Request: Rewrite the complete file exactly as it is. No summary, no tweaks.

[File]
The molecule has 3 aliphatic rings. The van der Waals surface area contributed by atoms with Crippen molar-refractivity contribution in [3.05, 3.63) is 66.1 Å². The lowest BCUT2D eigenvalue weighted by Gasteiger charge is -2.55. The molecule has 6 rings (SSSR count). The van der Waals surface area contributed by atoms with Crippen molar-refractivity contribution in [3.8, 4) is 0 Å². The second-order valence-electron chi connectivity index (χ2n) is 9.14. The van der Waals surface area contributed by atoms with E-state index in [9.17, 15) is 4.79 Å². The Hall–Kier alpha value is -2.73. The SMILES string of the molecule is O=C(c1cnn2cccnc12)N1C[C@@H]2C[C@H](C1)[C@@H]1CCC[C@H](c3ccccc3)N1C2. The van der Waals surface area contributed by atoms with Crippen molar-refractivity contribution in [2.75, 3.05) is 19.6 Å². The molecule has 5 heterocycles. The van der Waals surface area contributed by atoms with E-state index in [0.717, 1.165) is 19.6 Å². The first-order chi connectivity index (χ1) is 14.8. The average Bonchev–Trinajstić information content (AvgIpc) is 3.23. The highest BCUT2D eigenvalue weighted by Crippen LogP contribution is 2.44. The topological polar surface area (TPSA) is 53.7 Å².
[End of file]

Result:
The molecule has 3 aliphatic rings. The van der Waals surface area contributed by atoms with Crippen molar-refractivity contribution in [3.05, 3.63) is 66.1 Å². The lowest BCUT2D eigenvalue weighted by Gasteiger charge is -2.55. The molecule has 6 rings (SSSR count). The van der Waals surface area contributed by atoms with Crippen molar-refractivity contribution in [3.8, 4) is 0 Å². The second-order valence-electron chi connectivity index (χ2n) is 9.14. The van der Waals surface area contributed by atoms with E-state index in [9.17, 15) is 4.79 Å². The Hall–Kier alpha value is -2.73. The SMILES string of the molecule is O=C(c1cnn2cccnc12)N1C[C@@H]2C[C@H](C1)[C@@H]1CCC[C@H](c3ccccc3)N1C2. The van der Waals surface area contributed by atoms with Crippen molar-refractivity contribution in [2.75, 3.05) is 19.6 Å². The molecule has 5 heterocycles. The van der Waals surface area contributed by atoms with E-state index in [0.717, 1.165) is 19.6 Å². The first-order chi connectivity index (χ1) is 14.8. The average Bonchev–Trinajstić information content (AvgIpc) is 3.23. The highest BCUT2D eigenvalue weighted by Crippen LogP contribution is 2.44. The topological polar surface area (TPSA) is 53.7 Å².